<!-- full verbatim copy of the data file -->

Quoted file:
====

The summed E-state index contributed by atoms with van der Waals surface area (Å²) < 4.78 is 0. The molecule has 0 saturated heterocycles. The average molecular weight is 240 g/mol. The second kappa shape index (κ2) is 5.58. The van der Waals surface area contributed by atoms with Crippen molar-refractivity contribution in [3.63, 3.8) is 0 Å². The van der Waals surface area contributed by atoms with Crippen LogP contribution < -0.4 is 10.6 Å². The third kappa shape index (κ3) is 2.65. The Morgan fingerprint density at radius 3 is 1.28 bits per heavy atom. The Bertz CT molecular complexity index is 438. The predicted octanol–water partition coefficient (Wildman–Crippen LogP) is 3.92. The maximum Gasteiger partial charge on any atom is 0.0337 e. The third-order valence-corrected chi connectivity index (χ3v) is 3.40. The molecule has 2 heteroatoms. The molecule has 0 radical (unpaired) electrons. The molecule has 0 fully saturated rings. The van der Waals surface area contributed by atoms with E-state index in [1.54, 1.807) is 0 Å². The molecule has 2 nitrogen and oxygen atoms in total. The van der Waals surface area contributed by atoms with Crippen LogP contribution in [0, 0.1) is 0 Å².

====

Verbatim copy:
The summed E-state index contributed by atoms with van der Waals surface area (Å²) < 4.78 is 0. The molecule has 0 saturated heterocycles. The average molecular weight is 240 g/mol. The second kappa shape index (κ2) is 5.58. The van der Waals surface area contributed by atoms with Crippen molar-refractivity contribution in [3.63, 3.8) is 0 Å². The van der Waals surface area contributed by atoms with Crippen LogP contribution < -0.4 is 10.6 Å². The third kappa shape index (κ3) is 2.65. The Morgan fingerprint density at radius 3 is 1.28 bits per heavy atom. The Bertz CT molecular complexity index is 438. The predicted octanol–water partition coefficient (Wildman–Crippen LogP) is 3.92. The maximum Gasteiger partial charge on any atom is 0.0337 e. The third-order valence-corrected chi connectivity index (χ3v) is 3.40. The molecule has 2 heteroatoms. The molecule has 0 radical (unpaired) electrons. The molecule has 0 fully saturated rings. The van der Waals surface area contributed by atoms with E-state index in [1.54, 1.807) is 0 Å². The molecule has 2 nitrogen and oxygen atoms in total. The van der Waals surface area contributed by atoms with Crippen LogP contribution in [0, 0.1) is 0 Å².